Eventually, the conversation turned into a series of jokes about the racist crap some of them had recently experienced. After a few moments, the tone got serious and the name of a White male editor at the Big Two kept coming up.

Then another name. Then another.

After thirty minutes of this racist roll call, those guys all realized that the same five White editors had treated them the same. And the only common thread was the color of their skin. Of course, for every racist name mentioned there were six or seven guys who were decent human beings. There’s an old saying about never meeting your heroes, and this conversation bothered me on a deep level. I’m going to reveal a secret about Black males – a lot of us are naïve idealists. We actually believe that people are going to judge us on the content of our character rather than the color of our skin. What you see is our reaction to constantly having our hearts broken by the realization that yet another White person is counted as an enemy. Disappointment can be worse than hate.

Fast forward a few years, I had a meeting at the Big Two. An assistant editor set up a meeting with his boss after I sent him some pitches. I emailed his boss back and forth for a week or two and things were pleasant. The last step was a face-to-face meeting to nail down the specifics. Stepping into that office the first time was an amazing feeling, a fulfillment of a lifelong ambition. I was dumbstruck by how cool that place was and the euphoria lasted only a moment as I saw one of their “superstar” editors and he completely ignored me when I said hello and tried to introduce myself. I told the assistant editor what happened and he was shocked, replying, “Really? He did that? Weird.”

I let it go and prepared for my meeting with his boss. The “meeting” lasted about 180 seconds. The person saw me, realized I was a big Black dude, their eyes widened and their body language betrayed a revulsion they’d never admit to in polite company. I don’t remember what they said except “I’ll be in touch.” I never heard from this editor again. I told the assistant editor what occurred and he didn’t have a logical explanation for his boss’ behavior. But I understood, I understood all too well.

I could easily recount another twenty incidents that were racially tinged; situations where the gig was available until I showed up in person for a meeting, interactions that were strangely uncomfortable and awkward, people who refused to make eye contact or shake my hand, editors flat out lie to me about the availability of writing assignments but told my White male colleagues to give them a call later. There are only so many times these situations can be explained away as coincidence or bad luck.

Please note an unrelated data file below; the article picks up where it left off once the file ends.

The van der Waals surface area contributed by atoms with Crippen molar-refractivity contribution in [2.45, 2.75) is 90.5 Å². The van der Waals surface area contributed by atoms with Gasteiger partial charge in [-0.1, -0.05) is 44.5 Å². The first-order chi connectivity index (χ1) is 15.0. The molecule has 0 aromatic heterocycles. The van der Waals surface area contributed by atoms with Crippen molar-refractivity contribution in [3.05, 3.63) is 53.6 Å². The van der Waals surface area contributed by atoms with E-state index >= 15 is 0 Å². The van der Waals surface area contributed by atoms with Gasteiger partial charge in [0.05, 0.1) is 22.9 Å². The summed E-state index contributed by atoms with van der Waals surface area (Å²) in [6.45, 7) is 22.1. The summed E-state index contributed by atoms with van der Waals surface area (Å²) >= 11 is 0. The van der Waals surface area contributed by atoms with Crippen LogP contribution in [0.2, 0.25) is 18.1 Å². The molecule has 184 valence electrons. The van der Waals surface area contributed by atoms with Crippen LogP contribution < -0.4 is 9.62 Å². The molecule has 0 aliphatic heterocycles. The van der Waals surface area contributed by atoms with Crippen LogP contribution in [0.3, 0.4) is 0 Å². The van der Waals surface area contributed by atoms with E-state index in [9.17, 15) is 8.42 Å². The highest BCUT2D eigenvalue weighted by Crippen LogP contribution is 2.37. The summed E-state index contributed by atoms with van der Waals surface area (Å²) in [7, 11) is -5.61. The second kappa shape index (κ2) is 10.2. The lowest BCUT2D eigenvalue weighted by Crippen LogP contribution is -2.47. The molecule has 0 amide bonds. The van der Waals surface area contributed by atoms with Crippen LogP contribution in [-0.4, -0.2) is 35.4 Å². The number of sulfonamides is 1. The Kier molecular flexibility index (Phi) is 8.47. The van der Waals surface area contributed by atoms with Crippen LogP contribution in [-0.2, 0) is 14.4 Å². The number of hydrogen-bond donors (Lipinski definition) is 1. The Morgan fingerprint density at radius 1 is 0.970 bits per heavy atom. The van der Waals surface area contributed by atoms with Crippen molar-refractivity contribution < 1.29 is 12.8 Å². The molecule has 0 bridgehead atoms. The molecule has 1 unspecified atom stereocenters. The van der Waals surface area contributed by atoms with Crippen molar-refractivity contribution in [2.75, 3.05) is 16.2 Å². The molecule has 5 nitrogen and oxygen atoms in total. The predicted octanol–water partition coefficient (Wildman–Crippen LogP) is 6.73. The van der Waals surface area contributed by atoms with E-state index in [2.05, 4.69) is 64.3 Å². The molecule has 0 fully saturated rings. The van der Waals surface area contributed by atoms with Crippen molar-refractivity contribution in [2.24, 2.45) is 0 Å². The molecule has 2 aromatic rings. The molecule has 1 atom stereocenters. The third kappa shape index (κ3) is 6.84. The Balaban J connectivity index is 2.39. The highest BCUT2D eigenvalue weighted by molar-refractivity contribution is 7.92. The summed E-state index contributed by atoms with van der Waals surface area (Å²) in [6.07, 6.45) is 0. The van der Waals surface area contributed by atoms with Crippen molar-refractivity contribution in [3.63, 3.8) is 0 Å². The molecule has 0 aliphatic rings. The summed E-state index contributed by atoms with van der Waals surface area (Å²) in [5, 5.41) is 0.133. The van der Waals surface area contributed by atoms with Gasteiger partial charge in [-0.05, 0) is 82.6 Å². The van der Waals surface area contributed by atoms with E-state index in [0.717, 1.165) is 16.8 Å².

....

t »
ddf
full article @
http://www.bleedingcool.com/2012/09/...omic-industry/
 
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Old September 14th, 2012   ADGood is offline   #5
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Really.
 
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Old September 14th, 2012   Mr. Wrong is offline   #6
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Really.
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Yeah, I guess that's the best response to the above article that I can give without delving into issues best left un-discussed on these forums.

Really.

And, *sigh*.
 
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Old September 14th, 2012   TJLamb0518 is offline   #7
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Agree with the last two posters. Writers of articles like this (and, sorry to say, people who feel the need to "spread the word") so obviously have an agenda that they can say "I'm not a racist" all they want, but they're overtly racially motivated.


I have wanted for years to start a thread asking posters what ethnicity they are because I do think white, black, green or blue...there are some poeople who let it...ahem....color how they post.

But I know those same posters would be offended by the question and then mods would be involved and who needs that?
 
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Old September 14th, 2012   1peace is offline   #8
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soo it's this guy never really had any issues with race at marvel or DC.
It's all in his head you think? no one every discriminated against him. He just read it that way you think? or maybe once or twice but it's realy it not an issue overall.

What do u guys mean. That guy put his view out there. some folks don't seem to agree, so OK

I'm genuinely curious.
Not looking for a fight just honest opinions, there are no "wrong" answers on that front.

just a poll,
It's all in his head.
Some just read racism into a bad encounter
there is no racism in comics
there are a few racist but overall its cool
the guy that wrote the article is to sensitive
the guy who wrote the article is a racist
so what, only a few minorities and women have jobs in comics, quit whining who cares.
the guys pretty much right.
the guys got a few good point but...

or what?
it's a serious issue for some, just a sentence.
Last edited by 1peace; September 14th, 2012 at 11:53 AM.
 
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Old September 14th, 2012   TJLamb0518 is offline   #9